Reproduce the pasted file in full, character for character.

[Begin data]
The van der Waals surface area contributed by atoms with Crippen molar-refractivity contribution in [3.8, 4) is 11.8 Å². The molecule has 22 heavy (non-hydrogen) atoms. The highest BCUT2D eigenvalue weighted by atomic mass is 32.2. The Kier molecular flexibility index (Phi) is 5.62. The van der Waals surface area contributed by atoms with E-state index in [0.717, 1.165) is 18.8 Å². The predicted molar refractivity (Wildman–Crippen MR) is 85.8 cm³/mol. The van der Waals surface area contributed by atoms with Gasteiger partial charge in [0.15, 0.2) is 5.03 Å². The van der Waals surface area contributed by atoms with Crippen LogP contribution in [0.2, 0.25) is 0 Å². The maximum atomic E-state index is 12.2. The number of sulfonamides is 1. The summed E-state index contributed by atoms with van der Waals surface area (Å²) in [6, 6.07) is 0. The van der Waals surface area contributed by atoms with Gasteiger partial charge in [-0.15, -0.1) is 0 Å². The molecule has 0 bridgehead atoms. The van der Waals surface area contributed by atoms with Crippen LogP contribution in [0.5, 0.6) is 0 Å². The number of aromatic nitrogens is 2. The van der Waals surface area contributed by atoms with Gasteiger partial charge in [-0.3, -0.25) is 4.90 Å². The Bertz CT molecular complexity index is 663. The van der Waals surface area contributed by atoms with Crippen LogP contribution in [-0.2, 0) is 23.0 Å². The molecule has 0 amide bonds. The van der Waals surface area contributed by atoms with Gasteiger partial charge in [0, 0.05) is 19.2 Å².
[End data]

The van der Waals surface area contributed by atoms with Crippen molar-refractivity contribution in [3.8, 4) is 11.8 Å². The molecule has 22 heavy (non-hydrogen) atoms. The highest BCUT2D eigenvalue weighted by atomic mass is 32.2. The Kier molecular flexibility index (Phi) is 5.62. The van der Waals surface area contributed by atoms with E-state index in [0.717, 1.165) is 18.8 Å². The predicted molar refractivity (Wildman–Crippen MR) is 85.8 cm³/mol. The van der Waals surface area contributed by atoms with Gasteiger partial charge in [0.15, 0.2) is 5.03 Å². The van der Waals surface area contributed by atoms with Crippen LogP contribution in [0.2, 0.25) is 0 Å². The maximum atomic E-state index is 12.2. The number of sulfonamides is 1. The summed E-state index contributed by atoms with van der Waals surface area (Å²) in [6, 6.07) is 0. The van der Waals surface area contributed by atoms with Gasteiger partial charge in [-0.15, -0.1) is 0 Å². The molecule has 0 bridgehead atoms. The van der Waals surface area contributed by atoms with Crippen LogP contribution in [0.5, 0.6) is 0 Å². The number of aromatic nitrogens is 2. The van der Waals surface area contributed by atoms with Gasteiger partial charge in [-0.3, -0.25) is 4.90 Å². The Bertz CT molecular complexity index is 663. The van der Waals surface area contributed by atoms with Crippen LogP contribution in [-0.2, 0) is 23.0 Å². The molecule has 0 amide bonds. The van der Waals surface area contributed by atoms with Gasteiger partial charge in [0, 0.05) is 19.2 Å².